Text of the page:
Meditation for Training Attention
Episode #2 of the course How to bring meditation into your everyday by Colin Pal
The best way to understand meditation is to look at it as exercising our mind. It’s like a workout but for your brain. What are you working out?
Different types of meditation train different mental faculties. The meditation I’m showing you in this course is mindfulness meditation, and it trains two important faculties: attention and meta-attention. Meta-attention is the ability to pay attention to attention itself (like knowing your attention has wandered away).
Why Train Attention?
We live in an age where your attention is your most valuable commodity. Think about it. Everything (and everyone) is constantly fighting for your attention. Heck, your attention is being sold on a daily basis without your approval. Businesses pay thousands of dollars to media outlets to get their products and services in front of you on your screen.
Training your attention has become one of the most important skills you’ll need to learn if you want to be steering your own car in life. Meditation allows you to pay attention to what’s important in your life. What makes you happy. What makes you sad. What brings you pain. Only then, when we’re aware of what’s really happening, will we be able to take the right actions.
“Your attention is your most valuable commodity. Choose carefully what you trade it for.” – Tweet this.
The process of meditation is simple:
1. Create an Intention. A reason for your meditation. It could be to reduce stress, or to be calmer, or to be more focused, or just to be. Every time you set an intention, you’re subtly forming or reinforcing a mental habit.
2. Focus Attention. Bring your attention to your breathing. As you continue to maintain the attention on your breathing, you bring yourself into a state of calm and concentration.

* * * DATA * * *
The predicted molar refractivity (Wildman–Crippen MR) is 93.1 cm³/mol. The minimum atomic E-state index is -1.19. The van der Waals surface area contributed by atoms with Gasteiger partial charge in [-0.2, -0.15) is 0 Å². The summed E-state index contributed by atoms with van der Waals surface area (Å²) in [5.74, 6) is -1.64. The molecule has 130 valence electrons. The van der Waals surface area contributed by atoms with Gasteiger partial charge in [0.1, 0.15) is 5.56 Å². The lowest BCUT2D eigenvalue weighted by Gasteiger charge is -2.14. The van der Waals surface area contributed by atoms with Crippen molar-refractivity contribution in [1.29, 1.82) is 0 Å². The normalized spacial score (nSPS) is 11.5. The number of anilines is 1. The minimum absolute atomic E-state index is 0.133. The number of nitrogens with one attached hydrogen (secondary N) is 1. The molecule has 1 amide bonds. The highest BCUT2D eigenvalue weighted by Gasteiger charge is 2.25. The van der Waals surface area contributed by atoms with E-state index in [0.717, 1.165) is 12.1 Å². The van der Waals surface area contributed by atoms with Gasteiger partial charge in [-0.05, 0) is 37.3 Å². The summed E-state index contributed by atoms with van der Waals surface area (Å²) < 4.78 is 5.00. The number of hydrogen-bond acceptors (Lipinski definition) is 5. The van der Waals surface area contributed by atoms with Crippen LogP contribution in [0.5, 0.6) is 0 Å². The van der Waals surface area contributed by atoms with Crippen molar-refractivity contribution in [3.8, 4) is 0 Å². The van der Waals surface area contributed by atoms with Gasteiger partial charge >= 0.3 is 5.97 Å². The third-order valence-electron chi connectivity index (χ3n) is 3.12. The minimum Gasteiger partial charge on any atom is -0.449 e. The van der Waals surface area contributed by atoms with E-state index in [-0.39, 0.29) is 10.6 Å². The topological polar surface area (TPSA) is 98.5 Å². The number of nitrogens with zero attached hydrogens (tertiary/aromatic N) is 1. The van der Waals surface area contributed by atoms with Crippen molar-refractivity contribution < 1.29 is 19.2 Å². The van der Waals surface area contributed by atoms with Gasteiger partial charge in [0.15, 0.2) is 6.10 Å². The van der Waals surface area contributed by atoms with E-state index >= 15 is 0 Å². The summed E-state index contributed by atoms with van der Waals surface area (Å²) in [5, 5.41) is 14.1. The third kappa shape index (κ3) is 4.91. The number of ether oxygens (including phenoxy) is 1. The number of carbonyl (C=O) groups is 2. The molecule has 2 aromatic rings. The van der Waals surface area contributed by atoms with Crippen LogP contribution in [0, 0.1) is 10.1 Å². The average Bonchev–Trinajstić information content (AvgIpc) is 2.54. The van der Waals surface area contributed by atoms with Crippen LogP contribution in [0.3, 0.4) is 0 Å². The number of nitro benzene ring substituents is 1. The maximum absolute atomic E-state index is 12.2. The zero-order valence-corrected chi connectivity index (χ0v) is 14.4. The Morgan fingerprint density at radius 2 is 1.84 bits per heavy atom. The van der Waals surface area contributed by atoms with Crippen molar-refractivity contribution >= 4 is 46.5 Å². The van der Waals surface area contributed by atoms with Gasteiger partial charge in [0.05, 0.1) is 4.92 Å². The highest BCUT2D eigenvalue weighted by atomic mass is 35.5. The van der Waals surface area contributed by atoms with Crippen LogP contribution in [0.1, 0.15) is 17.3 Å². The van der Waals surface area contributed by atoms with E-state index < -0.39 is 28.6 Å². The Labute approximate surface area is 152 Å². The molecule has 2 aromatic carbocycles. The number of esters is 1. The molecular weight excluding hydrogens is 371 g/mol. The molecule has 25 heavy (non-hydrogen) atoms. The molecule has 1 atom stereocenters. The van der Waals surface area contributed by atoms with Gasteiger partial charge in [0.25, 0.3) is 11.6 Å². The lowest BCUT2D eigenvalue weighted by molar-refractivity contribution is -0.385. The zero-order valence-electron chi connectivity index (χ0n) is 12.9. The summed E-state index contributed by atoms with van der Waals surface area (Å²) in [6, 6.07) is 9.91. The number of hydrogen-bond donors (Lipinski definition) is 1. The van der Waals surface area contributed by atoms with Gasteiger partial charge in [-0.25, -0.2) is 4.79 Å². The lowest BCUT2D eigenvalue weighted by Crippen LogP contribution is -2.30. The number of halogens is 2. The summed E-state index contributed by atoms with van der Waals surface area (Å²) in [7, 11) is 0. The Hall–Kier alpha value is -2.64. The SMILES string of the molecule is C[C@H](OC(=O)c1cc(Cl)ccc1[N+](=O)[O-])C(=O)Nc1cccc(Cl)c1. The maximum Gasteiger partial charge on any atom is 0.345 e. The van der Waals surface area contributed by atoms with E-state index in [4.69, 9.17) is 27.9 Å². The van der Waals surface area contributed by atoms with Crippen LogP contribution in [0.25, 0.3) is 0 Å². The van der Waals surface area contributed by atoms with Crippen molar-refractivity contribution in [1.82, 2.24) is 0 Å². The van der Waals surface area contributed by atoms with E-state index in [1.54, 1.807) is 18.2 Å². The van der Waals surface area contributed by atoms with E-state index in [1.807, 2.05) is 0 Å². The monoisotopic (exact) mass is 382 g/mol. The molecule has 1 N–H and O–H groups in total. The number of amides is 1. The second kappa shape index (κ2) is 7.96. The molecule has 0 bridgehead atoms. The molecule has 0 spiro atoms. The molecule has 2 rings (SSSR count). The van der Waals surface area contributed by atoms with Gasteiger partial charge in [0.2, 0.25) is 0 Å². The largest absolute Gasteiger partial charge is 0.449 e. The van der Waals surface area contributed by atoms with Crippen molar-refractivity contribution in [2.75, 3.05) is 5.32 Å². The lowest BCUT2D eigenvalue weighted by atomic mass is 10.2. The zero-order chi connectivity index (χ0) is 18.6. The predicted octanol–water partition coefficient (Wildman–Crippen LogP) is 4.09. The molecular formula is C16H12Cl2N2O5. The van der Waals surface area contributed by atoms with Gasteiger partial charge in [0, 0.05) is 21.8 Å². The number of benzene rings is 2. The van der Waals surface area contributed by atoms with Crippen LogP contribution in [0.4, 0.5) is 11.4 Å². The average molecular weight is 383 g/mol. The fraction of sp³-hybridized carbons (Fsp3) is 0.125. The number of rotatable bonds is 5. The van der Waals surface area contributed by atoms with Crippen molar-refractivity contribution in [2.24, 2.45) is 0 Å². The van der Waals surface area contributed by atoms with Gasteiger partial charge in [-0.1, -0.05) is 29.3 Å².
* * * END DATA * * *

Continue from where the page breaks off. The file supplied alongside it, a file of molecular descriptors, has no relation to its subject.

3. Then, of course, distractions will happen. A thought will come up, or you hear something close by, or certain emotions start to rise up. This is normal—don’t freak out. Simply be aware of it, acknowledge that your attention has been drawn to this distraction. Without reacting to it, just let it go.
4. Bring Back Attention. Back to your breath. Distractions will come up again; know that it’s ok. Just repeat the process and bring your attention back when it wanders off.
5. It’s All in the Attitude. It’s important not to be so critical of yourself. It’s ok that you get distracted. Simply bring your attention back. This is what you’re training, and you will be imperfect. You will have good days and you will have bad ones—embrace that imperfection.
The Practice: Mindfulness Meditation
Let’s begin with sitting comfortably (doesn’t matter where). Sit a position where you’re both relaxed and alert. Set your intention for the meditation and start with a few deep and slow breaths. Then, as you close your eyes gently, allow your breath to return to its natural state. Continue to pay attention to your breathing.
If at any time distractions come up, remember the drill. Acknowledge that your attention has drifted off, and then slowly and gently bring it back home to your breath.
Continue this meditation as long as you wish. Then when you’re ready, open your eyes. Take a moment to notice how you’re feeling. Are you calmer, more refreshed, more focused, or maybe just more frustrated? Whatever it is, embrace it, as it’s all part of the journey.
Start a daily meditation practice. You will only get better at meditation and attention training if you practice.
Commit to carving out some time to meditate. Even if it’s just a minute every morning to start. You can build on the minute and increase a minute each day. In a week you’ll be at 7 minutes, and in a month at 30 minutes a day.
Creating a daily habit of meditation practice is not always easy. There’s a fun and engaging way to do it so that it’ll stick. I call it the Stillness Game. Want to play?
In tomorrow’s lesson we’ll talk about taking meditation off the cushion and into your day.
“Search Inside Yourself: The Unexpected Path to Achieving Success, Happiness (and World Peace)” by Chade-Meng Tan
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